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Suppose that \$1000 is invested at 5% interest compounded continuously. At 20 years, what is the rate of increase? After how many years will the account reach \$2000?

Could you explain how solve it? Please explain.

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Compounding daily for a yearly interest rate means that you must split the yearly rate into daily terms and compound by that rate once for each day. Compounding continuously means that you need to split up the interest rate into an increasingly small number of pieces and compound for each piece. Can you come up with a formula that expresses this compounding? – abiessu Dec 4 '13 at 15:01
Why once per day? Unless otherwise stated, I think we must assume the time period is as given, i.e. a year. Banks won't ever agree to pay you daily if you've invested under yearly conditions: it will cost them much more . – DonAntonio Dec 4 '13 at 15:02
@DonAntonio: I was offering an example for how to approach the problem; it seems to me that the intent is to get the student to arrive at one of the limit formulas for $e^{rx}$... – abiessu Dec 4 '13 at 15:07
And of course I said "increasingly small number of pieces" when I meant "increasing number of pieces, each of which is decreasing in size". – abiessu Dec 4 '13 at 15:10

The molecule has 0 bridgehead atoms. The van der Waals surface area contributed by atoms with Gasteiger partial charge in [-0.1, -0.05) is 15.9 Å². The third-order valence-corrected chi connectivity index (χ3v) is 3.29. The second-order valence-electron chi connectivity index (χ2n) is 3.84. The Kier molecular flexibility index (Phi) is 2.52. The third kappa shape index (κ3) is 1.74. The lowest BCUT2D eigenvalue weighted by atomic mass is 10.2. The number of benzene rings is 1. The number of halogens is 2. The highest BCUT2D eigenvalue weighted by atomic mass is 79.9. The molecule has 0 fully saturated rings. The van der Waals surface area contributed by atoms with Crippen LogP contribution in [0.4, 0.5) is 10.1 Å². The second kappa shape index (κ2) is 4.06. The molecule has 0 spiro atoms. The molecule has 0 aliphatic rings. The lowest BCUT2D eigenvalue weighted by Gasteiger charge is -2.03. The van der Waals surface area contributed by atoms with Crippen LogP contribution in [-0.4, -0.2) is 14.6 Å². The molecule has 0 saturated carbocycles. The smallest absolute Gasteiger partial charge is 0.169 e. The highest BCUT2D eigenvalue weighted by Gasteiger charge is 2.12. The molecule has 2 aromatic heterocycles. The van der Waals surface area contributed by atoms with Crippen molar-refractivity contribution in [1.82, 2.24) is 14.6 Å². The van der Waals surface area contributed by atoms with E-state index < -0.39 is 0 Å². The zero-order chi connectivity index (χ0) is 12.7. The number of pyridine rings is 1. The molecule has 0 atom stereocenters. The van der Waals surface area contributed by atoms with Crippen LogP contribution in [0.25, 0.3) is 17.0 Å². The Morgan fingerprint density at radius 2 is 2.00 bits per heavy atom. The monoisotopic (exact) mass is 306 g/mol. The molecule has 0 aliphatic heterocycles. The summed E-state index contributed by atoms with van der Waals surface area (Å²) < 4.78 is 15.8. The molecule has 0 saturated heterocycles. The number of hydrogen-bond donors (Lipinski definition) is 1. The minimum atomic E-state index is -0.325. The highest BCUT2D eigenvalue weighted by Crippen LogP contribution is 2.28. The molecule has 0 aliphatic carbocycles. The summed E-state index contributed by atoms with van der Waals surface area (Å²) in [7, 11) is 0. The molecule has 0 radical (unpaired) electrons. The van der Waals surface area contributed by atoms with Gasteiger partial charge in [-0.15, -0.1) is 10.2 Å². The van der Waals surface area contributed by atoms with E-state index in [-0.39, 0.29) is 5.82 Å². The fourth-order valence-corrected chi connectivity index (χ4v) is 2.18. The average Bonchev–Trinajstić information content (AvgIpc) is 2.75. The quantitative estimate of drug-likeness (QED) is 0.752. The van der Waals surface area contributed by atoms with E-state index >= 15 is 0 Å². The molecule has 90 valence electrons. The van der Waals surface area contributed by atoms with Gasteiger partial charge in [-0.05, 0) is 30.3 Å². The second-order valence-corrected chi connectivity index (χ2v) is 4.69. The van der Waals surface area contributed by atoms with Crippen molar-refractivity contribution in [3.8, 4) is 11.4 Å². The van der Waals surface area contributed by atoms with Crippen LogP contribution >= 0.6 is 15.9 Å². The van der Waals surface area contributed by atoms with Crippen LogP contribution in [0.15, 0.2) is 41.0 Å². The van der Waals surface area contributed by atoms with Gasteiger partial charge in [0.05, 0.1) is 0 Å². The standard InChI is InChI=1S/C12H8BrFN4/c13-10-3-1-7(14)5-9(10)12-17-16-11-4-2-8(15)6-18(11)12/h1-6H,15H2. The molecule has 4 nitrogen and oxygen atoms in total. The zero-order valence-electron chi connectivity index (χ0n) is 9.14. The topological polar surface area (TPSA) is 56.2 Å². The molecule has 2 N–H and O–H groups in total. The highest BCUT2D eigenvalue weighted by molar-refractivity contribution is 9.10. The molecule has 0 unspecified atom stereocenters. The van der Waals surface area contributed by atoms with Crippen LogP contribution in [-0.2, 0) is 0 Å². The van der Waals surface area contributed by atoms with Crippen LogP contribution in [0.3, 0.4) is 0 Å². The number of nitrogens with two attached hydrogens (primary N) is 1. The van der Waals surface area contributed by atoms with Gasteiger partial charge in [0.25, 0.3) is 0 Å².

Perhaps you're right, @abiessu:I am noting now that this is a calculus problem so a continuous variable would likely kick in. – DonAntonio Dec 4 '13 at 15:10

Taking the usual compounding-interest formula to be $A=P\left(1+\frac r{100}\right)^n$ for compounding the interest $n$ times at interest rate $r$, what happens if we have to compound more often? Then we must break up the percentage into the number of subdivisions of the primary time scale (in this case, years), and then multiply the number of compounding events by the number of subdivisions.

Taking a yearly rate of $5$% as an example, and doing daily compounding, we would change the formula to

$$A=P\left(1+\frac 5{365\cdot 100}\right)^{n\cdot 365}$$

We can rewrite this formula as a limit to approach the continuous case:

$$A=P\cdot\left( \lim_{n\to\infty}\left(1+\frac {\frac 5{100}}{n}\right)^n\right)^t$$

Here we have exchanged the $365$ from the example with $n$ as the number of subdivisions, and used $t$ as the measurement of the number of years during which the compounding process has occurred.

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The formula is

$$X=Ba^t\;\;,\;\;X=\text{Final Amount}\;,\;\;B=\text{Initial Amount}\;,\;\;a=\text{the growth/decay factor}$$

$$a=\begin{cases}1+\frac r{100}&,\;\;\text{if it is a growth problem}\\{}\\1-\frac r{100}&,\;\;\text{if it is a decay problem}\end{cases}$$

$$r=\text{percentage in decimal form}\;\;,\;\;t=\text{ amount of time elapsed}$$

In our particular case, we have

$$B=1000\;\;,\;\;r=5\;\;,\;t=\text{time in years (apparently)}$$

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Formula for continuous compounding is

Future Value = Present Value * ($e^{rt}$)

In 20 years, FV = 1000*($e^{.05*20}$)

FV = 1000*e = $2718.28

Rate of Increase could be defined as (FV-PV)/PV = 1718.28/1000 = 171.8%

Second part of the answer is:

FV = 2000, PV = 1000, r = 0.05, Find T

T = $\frac{1}{r}$*$\ln\frac{FV}{PV}$

If you plug in numbers, then

T = 13.862 Years.



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